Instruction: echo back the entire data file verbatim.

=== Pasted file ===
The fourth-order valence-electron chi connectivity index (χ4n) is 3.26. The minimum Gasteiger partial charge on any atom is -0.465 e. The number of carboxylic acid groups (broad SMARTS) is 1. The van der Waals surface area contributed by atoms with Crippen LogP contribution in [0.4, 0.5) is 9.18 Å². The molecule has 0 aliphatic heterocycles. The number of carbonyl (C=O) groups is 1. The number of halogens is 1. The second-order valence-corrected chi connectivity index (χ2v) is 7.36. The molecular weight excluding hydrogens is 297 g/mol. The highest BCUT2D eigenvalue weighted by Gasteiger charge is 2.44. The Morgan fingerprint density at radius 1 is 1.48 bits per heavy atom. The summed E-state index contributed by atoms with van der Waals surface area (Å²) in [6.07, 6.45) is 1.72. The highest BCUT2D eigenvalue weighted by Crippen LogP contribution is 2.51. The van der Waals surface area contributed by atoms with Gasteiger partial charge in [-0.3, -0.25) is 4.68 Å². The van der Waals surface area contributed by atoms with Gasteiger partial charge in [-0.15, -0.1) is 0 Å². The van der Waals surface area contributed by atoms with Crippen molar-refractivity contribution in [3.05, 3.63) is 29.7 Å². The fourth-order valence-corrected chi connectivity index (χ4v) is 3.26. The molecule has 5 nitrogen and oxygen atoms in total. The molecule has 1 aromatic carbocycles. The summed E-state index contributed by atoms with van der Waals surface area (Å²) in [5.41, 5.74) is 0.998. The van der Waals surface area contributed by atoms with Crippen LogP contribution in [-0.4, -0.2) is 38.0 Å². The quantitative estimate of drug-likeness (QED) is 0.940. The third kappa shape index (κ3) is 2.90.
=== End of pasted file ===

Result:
The fourth-order valence-electron chi connectivity index (χ4n) is 3.26. The minimum Gasteiger partial charge on any atom is -0.465 e. The number of carboxylic acid groups (broad SMARTS) is 1. The van der Waals surface area contributed by atoms with Crippen LogP contribution in [0.4, 0.5) is 9.18 Å². The molecule has 0 aliphatic heterocycles. The number of carbonyl (C=O) groups is 1. The number of halogens is 1. The second-order valence-corrected chi connectivity index (χ2v) is 7.36. The molecular weight excluding hydrogens is 297 g/mol. The highest BCUT2D eigenvalue weighted by Gasteiger charge is 2.44. The Morgan fingerprint density at radius 1 is 1.48 bits per heavy atom. The summed E-state index contributed by atoms with van der Waals surface area (Å²) in [6.07, 6.45) is 1.72. The highest BCUT2D eigenvalue weighted by Crippen LogP contribution is 2.51. The van der Waals surface area contributed by atoms with Gasteiger partial charge in [-0.3, -0.25) is 4.68 Å². The van der Waals surface area contributed by atoms with Gasteiger partial charge in [-0.15, -0.1) is 0 Å². The van der Waals surface area contributed by atoms with Crippen molar-refractivity contribution in [3.05, 3.63) is 29.7 Å². The fourth-order valence-corrected chi connectivity index (χ4v) is 3.26. The molecule has 5 nitrogen and oxygen atoms in total. The molecule has 1 aromatic carbocycles. The summed E-state index contributed by atoms with van der Waals surface area (Å²) in [5.41, 5.74) is 0.998. The van der Waals surface area contributed by atoms with Crippen LogP contribution in [-0.4, -0.2) is 38.0 Å². The quantitative estimate of drug-likeness (QED) is 0.940. The third kappa shape index (κ3) is 2.90.